1 NOV 1989: The Australian National Army Memorial is dedicated today. The memorial commemorates the service of Australians as members of the Australian Army in all wars. The Memorial on ANZAC Parade, commemorates the service of Australian soldiers. Australian soldiers have fought as a national group in conflicts since the Second Boer War in South Africa. This memorial commemorates their continuing tradition of service, in war, conflict and peace operations.
The memorial was unveiled by the Governor-General of Australia, The Hon. Bill Hayden AC on 1 November 1989. Presented on behalf of the people of Australia: Prime Minister of Australia, Bob Hawke AC.
The two central figures represent two Australian soldiers facing the east and the rising sun, and represent the importance of support and comradeship represented in the Australian term, ‘mates’. They wear the distinctive Australian slouch hat that carries the ‘Rising Sun’ badge. The figures stand on a raised podium paved in a radial pattern which refers to the Army insignia. Seven pillars represent the seven major conflicts in which the Australian Army was involved during the 20th century. They are surrounded by water, symbolic of the long sea journeys involved in Australian campaigns.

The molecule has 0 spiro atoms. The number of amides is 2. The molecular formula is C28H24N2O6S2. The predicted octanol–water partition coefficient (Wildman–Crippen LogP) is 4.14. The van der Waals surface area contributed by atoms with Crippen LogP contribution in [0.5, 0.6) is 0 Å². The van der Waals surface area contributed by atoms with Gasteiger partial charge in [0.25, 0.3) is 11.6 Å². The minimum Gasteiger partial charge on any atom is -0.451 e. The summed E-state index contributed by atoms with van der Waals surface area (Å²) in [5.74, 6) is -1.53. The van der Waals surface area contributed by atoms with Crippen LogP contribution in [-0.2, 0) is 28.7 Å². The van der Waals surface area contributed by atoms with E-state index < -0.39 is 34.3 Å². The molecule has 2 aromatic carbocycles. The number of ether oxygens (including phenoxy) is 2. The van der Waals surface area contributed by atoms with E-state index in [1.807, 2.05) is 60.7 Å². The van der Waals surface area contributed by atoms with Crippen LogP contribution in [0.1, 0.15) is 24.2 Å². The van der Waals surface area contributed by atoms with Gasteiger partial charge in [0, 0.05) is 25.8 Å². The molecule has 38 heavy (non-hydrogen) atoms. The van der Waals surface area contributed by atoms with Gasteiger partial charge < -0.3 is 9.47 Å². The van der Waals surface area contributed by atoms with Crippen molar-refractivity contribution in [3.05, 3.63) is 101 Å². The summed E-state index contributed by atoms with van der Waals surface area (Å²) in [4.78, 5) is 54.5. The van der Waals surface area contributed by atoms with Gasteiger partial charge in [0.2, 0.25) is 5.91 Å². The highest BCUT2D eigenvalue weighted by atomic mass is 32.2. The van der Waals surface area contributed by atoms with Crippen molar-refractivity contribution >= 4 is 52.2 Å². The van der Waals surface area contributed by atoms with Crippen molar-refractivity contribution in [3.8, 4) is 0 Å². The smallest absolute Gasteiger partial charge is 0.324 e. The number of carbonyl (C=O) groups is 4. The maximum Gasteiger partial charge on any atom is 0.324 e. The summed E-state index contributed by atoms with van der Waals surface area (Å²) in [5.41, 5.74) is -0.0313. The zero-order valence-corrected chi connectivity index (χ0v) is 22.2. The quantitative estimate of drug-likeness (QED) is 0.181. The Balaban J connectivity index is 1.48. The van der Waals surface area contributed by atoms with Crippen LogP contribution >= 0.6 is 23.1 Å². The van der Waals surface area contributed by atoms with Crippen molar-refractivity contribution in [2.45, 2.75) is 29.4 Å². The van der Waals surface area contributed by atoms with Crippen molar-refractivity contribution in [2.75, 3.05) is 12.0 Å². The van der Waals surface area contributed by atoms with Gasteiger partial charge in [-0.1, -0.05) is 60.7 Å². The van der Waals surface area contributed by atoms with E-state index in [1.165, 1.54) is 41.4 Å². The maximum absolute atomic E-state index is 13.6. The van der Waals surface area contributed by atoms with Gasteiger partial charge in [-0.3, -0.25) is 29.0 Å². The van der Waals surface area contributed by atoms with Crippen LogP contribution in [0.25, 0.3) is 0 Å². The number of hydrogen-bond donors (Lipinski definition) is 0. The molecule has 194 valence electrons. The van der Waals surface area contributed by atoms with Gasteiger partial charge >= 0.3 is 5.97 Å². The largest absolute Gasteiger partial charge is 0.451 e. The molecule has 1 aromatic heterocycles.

This memorial is also intended to remind the visitor of the importance of the Australian Digger in the development of national character and sentiment. The term ‘Digger’ was first used to describe the Australian soldiers during the trench warfare of World War I.
The main design was by sculptors Joan Walsh Smith and Charles Smith in collaboration with architects Ken Maher and Partners. The bronze casting was assisted by the Army’s Royal Australian Electrical and Mechanical Engineers.